35 Threat'ning at once and nourishing the plant. We lov’d, but not enough, the gentle hand That rear'd us. At a thoughtless age, allur'd By ev'ry gilded folly, we renounc'd His shelt'ring side, and wilfully forewent That converse which we now in vain regret. How gladly would the man recall to life The boy's neglected sire! a mother too, That softer friend, perhaps more gladly still, Might he demand them at the gates of death. Sorrow has, since they went, subdu'd and tam'd, The playful humour: he could now endure, (Himself grown sober in the vale of tears,)

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And feel a parent's presence no restraint.
But not to understand a treasure's worth,

Till time has stol'n away the slighted good,
Is cause of half the povery we feel,
And makes the World the wilderness it is.
The few that pray at all, pray oft amiss,
And, seeking grace t’ improve the prize they hold, 55

t Would urge a wiser suit than asking more.

The night was winter in its roughest mood; The morning sharp and clear. But now at noon Upon the southern side of the slant hills, And where the woods fence off the northern blast, 60 The season smiles, resigning all its rage, And has the warmth of May. The vault is blue Without a cloud, and white without a speck The dazzling splendour of the scene below. Again the harmony comes o'er the vale ; And through the trees I view th’embattled tow'r, Whence all the musick. I again perceive The soothing influence of the wafted strains, And settle in soft musings as I tread The walk, still verdant, under oaks and elms, 70 Whose outspread branches overarch the glade. The roof, though moveable through all its length As the wind sways it, has yet well suffic'd, And, intercepting in their silent fall The frequent flakes, has kept a path for me. 75 No noise is here, or none that hinders thought The red-breast warbles still, but is content With slender notes, and more than half suppressid: Pleas’d with his solitude, and flitting light From spray to spray, where'en he rests he shakes 80 From many a twig the pendent drops of ice, That tinkle in the wither'd leaves below. Stillness, accompanied with sounds so soft, Charms more than silence. Meditation here May think down hours to moments. Here the heart 85 May give a useful lesson to the head,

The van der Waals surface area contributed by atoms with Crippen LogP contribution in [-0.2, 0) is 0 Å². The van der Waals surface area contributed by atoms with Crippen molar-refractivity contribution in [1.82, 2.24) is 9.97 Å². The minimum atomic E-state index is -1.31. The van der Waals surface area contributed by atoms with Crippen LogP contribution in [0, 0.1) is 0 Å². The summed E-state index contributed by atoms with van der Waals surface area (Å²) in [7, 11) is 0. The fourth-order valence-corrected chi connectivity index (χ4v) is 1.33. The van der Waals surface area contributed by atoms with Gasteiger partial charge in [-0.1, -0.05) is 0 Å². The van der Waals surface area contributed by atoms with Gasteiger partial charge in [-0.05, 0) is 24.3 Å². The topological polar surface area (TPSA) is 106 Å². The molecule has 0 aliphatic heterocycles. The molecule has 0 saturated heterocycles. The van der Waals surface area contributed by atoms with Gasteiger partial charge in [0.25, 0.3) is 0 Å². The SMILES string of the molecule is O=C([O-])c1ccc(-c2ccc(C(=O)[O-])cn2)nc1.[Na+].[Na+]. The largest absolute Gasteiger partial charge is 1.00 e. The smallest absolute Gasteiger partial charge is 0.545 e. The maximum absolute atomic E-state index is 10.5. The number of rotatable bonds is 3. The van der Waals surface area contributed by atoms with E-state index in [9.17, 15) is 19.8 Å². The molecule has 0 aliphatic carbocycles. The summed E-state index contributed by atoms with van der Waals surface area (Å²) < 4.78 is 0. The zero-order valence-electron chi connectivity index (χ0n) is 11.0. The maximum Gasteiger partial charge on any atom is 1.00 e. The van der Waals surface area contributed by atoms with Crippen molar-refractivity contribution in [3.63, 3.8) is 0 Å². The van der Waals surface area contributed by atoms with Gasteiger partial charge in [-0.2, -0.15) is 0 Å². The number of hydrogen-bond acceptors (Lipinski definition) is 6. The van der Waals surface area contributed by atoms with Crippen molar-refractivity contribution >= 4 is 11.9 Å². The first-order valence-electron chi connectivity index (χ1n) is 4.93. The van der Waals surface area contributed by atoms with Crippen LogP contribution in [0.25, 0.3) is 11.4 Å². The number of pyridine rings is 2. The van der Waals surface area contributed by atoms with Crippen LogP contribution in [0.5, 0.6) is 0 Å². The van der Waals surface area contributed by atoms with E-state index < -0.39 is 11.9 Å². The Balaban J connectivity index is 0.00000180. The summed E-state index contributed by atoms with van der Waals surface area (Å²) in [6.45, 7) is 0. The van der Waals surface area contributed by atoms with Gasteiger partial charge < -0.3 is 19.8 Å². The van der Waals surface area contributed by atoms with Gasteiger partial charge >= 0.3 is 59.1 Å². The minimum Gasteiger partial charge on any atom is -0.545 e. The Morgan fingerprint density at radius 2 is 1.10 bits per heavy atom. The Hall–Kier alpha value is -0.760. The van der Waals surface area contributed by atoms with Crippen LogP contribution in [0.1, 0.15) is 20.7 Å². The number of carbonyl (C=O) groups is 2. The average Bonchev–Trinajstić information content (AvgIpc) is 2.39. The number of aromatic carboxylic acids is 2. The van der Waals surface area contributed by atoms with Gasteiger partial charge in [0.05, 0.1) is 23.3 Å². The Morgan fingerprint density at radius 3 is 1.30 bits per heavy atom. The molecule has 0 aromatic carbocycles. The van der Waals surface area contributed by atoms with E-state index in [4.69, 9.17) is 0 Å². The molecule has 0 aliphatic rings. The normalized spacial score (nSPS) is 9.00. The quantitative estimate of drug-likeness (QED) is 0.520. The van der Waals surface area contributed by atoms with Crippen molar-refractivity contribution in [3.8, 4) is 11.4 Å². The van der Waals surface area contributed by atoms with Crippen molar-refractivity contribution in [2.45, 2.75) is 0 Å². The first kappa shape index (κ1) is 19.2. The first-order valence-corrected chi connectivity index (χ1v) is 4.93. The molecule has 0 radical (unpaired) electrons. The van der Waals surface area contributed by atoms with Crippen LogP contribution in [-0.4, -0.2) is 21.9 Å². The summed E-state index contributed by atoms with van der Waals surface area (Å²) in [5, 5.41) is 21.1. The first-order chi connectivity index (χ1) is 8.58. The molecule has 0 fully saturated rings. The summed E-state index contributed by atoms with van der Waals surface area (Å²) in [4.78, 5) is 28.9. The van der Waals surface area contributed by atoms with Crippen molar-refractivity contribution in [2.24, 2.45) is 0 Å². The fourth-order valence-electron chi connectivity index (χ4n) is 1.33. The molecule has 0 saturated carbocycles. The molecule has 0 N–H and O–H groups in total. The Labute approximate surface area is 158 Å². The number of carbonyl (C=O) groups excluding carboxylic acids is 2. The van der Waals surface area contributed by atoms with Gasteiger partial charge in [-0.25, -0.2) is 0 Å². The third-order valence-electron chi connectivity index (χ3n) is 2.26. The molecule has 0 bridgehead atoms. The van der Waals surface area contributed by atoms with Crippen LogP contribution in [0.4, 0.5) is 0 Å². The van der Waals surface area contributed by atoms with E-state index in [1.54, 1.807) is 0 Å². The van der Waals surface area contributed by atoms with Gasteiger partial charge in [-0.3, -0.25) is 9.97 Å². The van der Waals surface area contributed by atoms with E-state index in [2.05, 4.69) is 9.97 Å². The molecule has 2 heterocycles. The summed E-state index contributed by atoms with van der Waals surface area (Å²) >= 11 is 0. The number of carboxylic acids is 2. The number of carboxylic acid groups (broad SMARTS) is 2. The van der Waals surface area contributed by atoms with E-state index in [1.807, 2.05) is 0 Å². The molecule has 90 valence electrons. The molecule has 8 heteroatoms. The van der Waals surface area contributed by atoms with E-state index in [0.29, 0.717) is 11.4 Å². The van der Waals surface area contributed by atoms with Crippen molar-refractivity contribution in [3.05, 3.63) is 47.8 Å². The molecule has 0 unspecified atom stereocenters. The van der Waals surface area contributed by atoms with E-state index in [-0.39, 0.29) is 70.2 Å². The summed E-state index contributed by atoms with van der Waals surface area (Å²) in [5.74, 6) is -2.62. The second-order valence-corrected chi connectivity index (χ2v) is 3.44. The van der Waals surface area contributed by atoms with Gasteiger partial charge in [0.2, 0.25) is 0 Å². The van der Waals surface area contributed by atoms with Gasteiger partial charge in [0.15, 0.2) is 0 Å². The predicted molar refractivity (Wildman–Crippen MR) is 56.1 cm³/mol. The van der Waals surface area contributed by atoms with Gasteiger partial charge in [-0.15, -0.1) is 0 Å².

And Learning wiser grow without his books.
Knowledge and Wisdom, far from being one,
Have ofttimes no connexion. Knowledge dwells
In heads replete with thoughts of other men ; 90
Wisdom in minds attentive to their own.
Knowledge, a rude unprofitable mass,
The mere materials with which Wisdom builds,
Till smooth’d, and squar'd, and fitted to its place,
Does but encumber whom it seems t' enrich. 95
Knowledge is proud that he has learn’d so much ;
Wisdom is humble that he knows no more.
Books are not seldom talismans and spells,
By which the magick art of shrewder wits
Hold an unthinking multitude enthrall’d. 100
Some to the fascination of a name,
Surrender judgment hood-wink’d. Some the style
Infatuates, and through labyrinths and wilds
Of errour leads them, by a tune entranc'd.
While sloth seduces more, too weak to bear 105
The insupportable fatigue of thought,
And swallowing, therefore, without pause or choice
The total grist unsifted, husks and all.
But tree and rivulets, whose rapid course
Defies the check of winter, haunts of deer, 110
And sheep-walks populous with bleating lambs,
And lanes, in which the primrose ere her time
Peeps through the moss, that clothes the hawthorn

Deceive no student. Wisdom there, and truth,
Not shy, as in the world, and to be won

115 By slow solicitation, seize at once The roving thought, and fix it on themselves.

What prodigies can pow'r divine perform More grand than it produces year by year, And all in sight of inattentive man?

120 Familiar with th' effect, we slight the cause, And in the constancy of Nature's course, The regular return of genial months,